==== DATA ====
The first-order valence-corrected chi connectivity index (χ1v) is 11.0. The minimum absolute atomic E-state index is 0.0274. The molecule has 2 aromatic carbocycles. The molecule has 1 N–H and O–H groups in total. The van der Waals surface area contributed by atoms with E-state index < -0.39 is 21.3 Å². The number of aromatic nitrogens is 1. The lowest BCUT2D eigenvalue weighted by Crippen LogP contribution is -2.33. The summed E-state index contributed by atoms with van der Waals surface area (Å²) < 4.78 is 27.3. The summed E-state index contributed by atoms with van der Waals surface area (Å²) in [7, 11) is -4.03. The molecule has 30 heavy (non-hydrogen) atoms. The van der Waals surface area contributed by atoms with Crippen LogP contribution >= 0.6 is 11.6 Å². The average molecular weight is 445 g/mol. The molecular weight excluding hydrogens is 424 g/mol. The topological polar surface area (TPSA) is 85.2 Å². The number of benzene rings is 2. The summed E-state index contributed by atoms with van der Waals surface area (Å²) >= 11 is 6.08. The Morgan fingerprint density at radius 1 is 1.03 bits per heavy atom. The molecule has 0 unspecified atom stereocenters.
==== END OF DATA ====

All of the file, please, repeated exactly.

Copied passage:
The first-order valence-corrected chi connectivity index (χ1v) is 11.0. The minimum absolute atomic E-state index is 0.0274. The molecule has 2 aromatic carbocycles. The molecule has 1 N–H and O–H groups in total. The van der Waals surface area contributed by atoms with E-state index < -0.39 is 21.3 Å². The number of aromatic nitrogens is 1. The lowest BCUT2D eigenvalue weighted by Crippen LogP contribution is -2.33. The summed E-state index contributed by atoms with van der Waals surface area (Å²) < 4.78 is 27.3. The summed E-state index contributed by atoms with van der Waals surface area (Å²) in [7, 11) is -4.03. The molecule has 30 heavy (non-hydrogen) atoms. The van der Waals surface area contributed by atoms with Crippen LogP contribution >= 0.6 is 11.6 Å². The average molecular weight is 445 g/mol. The molecular weight excluding hydrogens is 424 g/mol. The topological polar surface area (TPSA) is 85.2 Å². The number of benzene rings is 2. The summed E-state index contributed by atoms with van der Waals surface area (Å²) >= 11 is 6.08. The Morgan fingerprint density at radius 1 is 1.03 bits per heavy atom. The molecule has 0 unspecified atom stereocenters.